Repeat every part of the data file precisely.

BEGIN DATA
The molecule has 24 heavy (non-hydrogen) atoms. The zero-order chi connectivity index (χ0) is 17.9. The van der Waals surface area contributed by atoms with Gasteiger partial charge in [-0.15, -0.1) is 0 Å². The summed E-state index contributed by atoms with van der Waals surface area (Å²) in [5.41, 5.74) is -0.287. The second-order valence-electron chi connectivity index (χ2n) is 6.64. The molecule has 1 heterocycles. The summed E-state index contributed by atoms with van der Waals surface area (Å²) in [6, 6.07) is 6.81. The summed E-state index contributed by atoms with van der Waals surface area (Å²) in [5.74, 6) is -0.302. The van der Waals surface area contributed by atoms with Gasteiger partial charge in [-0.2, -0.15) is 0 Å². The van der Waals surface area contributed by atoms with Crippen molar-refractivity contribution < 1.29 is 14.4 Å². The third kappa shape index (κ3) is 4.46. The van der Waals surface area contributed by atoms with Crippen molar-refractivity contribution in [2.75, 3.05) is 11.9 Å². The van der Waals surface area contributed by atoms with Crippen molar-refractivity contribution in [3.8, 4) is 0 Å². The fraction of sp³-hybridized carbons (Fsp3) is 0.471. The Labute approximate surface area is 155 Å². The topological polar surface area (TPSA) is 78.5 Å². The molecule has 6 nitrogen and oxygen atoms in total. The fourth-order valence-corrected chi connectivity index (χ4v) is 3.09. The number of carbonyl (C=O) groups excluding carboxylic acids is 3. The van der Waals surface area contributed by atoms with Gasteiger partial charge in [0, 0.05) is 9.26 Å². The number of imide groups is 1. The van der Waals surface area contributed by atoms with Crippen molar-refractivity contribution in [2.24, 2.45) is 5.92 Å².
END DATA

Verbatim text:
The molecule has 24 heavy (non-hydrogen) atoms. The zero-order chi connectivity index (χ0) is 17.9. The van der Waals surface area contributed by atoms with Gasteiger partial charge in [-0.15, -0.1) is 0 Å². The summed E-state index contributed by atoms with van der Waals surface area (Å²) in [5.41, 5.74) is -0.287. The second-order valence-electron chi connectivity index (χ2n) is 6.64. The molecule has 1 heterocycles. The summed E-state index contributed by atoms with van der Waals surface area (Å²) in [6, 6.07) is 6.81. The summed E-state index contributed by atoms with van der Waals surface area (Å²) in [5.74, 6) is -0.302. The van der Waals surface area contributed by atoms with Gasteiger partial charge in [-0.2, -0.15) is 0 Å². The van der Waals surface area contributed by atoms with Crippen molar-refractivity contribution < 1.29 is 14.4 Å². The third kappa shape index (κ3) is 4.46. The van der Waals surface area contributed by atoms with Crippen molar-refractivity contribution in [2.75, 3.05) is 11.9 Å². The van der Waals surface area contributed by atoms with Crippen molar-refractivity contribution in [3.8, 4) is 0 Å². The fraction of sp³-hybridized carbons (Fsp3) is 0.471. The Labute approximate surface area is 155 Å². The topological polar surface area (TPSA) is 78.5 Å². The molecule has 6 nitrogen and oxygen atoms in total. The fourth-order valence-corrected chi connectivity index (χ4v) is 3.09. The number of carbonyl (C=O) groups excluding carboxylic acids is 3. The van der Waals surface area contributed by atoms with Gasteiger partial charge in [0, 0.05) is 9.26 Å². The number of imide groups is 1. The van der Waals surface area contributed by atoms with Crippen molar-refractivity contribution in [2.24, 2.45) is 5.92 Å².